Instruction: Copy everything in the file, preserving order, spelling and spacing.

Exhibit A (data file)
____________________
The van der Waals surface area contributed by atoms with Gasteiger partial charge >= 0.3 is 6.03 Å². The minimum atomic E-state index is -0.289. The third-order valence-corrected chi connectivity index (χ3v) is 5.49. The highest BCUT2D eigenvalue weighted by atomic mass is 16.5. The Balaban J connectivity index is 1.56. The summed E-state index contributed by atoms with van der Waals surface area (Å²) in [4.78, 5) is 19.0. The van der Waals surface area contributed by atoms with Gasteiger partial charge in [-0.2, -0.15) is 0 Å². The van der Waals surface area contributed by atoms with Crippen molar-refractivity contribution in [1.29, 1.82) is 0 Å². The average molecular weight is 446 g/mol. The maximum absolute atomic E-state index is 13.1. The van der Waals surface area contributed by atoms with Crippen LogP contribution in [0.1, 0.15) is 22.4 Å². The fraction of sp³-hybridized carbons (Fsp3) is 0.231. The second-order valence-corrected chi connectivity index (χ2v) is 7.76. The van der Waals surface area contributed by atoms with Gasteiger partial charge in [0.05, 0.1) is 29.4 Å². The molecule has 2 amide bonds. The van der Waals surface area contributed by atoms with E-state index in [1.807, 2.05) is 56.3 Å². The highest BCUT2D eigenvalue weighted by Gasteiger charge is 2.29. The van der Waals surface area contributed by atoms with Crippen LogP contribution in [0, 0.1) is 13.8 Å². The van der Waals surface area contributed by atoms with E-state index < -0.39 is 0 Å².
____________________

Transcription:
The van der Waals surface area contributed by atoms with Gasteiger partial charge >= 0.3 is 6.03 Å². The minimum atomic E-state index is -0.289. The third-order valence-corrected chi connectivity index (χ3v) is 5.49. The highest BCUT2D eigenvalue weighted by atomic mass is 16.5. The Balaban J connectivity index is 1.56. The summed E-state index contributed by atoms with van der Waals surface area (Å²) in [4.78, 5) is 19.0. The van der Waals surface area contributed by atoms with Gasteiger partial charge in [-0.2, -0.15) is 0 Å². The van der Waals surface area contributed by atoms with Crippen molar-refractivity contribution in [1.29, 1.82) is 0 Å². The average molecular weight is 446 g/mol. The maximum absolute atomic E-state index is 13.1. The van der Waals surface area contributed by atoms with Crippen LogP contribution in [0.1, 0.15) is 22.4 Å². The fraction of sp³-hybridized carbons (Fsp3) is 0.231. The second-order valence-corrected chi connectivity index (χ2v) is 7.76. The van der Waals surface area contributed by atoms with Gasteiger partial charge in [0.05, 0.1) is 29.4 Å². The molecule has 2 amide bonds. The van der Waals surface area contributed by atoms with E-state index in [1.807, 2.05) is 56.3 Å². The highest BCUT2D eigenvalue weighted by Gasteiger charge is 2.29. The van der Waals surface area contributed by atoms with Crippen LogP contribution in [0, 0.1) is 13.8 Å². The van der Waals surface area contributed by atoms with E-state index < -0.39 is 0 Å².